Vancouver Design Week (Part 4)
Defining Design’s Value
Our discussion group (by table) was made up of a design educator, three design students, and me. Our job was to define the value of design in a sentence; we came up with this:
Design’s worth lies in the the understanding it creates, the communication it aids, and the opportunity to affect social, ecological, and economic change.
I can’t say it’s unique (many of the other groups came up with similar statements), but I think it says everything quite succinctly.
Ashwini Deshpande of Elephant Design was really amazing. Elephant does anything and everything having to do with design.
I had a chance to talk to Ashwini and her husband and business partner, Ashish, over drinks before Dinner with a Side of Design; they are eternally curious about the world. We spoke about national pastimes, language, food, environment, and more. At this point I had no idea that she was a speaker or who they were, and I have to say I was a little awestruck when I found out.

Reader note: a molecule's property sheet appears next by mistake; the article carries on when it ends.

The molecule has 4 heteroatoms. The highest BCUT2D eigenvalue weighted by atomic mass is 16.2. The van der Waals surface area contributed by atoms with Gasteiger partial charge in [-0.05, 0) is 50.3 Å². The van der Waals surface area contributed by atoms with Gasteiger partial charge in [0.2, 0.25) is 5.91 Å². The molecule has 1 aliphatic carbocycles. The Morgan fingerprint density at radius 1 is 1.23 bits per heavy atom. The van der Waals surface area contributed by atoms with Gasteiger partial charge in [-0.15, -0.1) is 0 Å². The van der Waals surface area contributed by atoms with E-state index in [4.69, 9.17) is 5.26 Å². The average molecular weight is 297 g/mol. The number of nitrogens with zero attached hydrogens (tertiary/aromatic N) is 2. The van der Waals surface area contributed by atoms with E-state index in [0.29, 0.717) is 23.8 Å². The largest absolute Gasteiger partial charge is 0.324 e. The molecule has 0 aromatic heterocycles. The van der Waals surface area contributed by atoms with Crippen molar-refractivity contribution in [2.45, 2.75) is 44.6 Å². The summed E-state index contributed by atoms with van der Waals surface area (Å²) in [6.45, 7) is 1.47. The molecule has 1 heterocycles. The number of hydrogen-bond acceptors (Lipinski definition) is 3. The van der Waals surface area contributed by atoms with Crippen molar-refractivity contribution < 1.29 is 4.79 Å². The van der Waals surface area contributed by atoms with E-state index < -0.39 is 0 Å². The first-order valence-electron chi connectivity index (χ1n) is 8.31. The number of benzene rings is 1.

Two things, quite unrelated to each other, that I remember most from Ashwini’s talk were the parable of the monk’s new robe, in illustration of sustainability, and the Go Mechanical Charger. I’m going to paraphrase the parable mostly because I’m lazy, but my scribble describes it pretty well./p
Upon requesting a new robe from the buddha, the monk is asked what will happen to his old robe: as each robe wears out, it in turn becomes a sheet, pillowcase, floor mat, mop, and lamp wick.
Martin Miruka was stuck in Africa because of the volcano, so he videoed in.
George Ayittey on TED about The Cheetah Generation
Happy Price Menu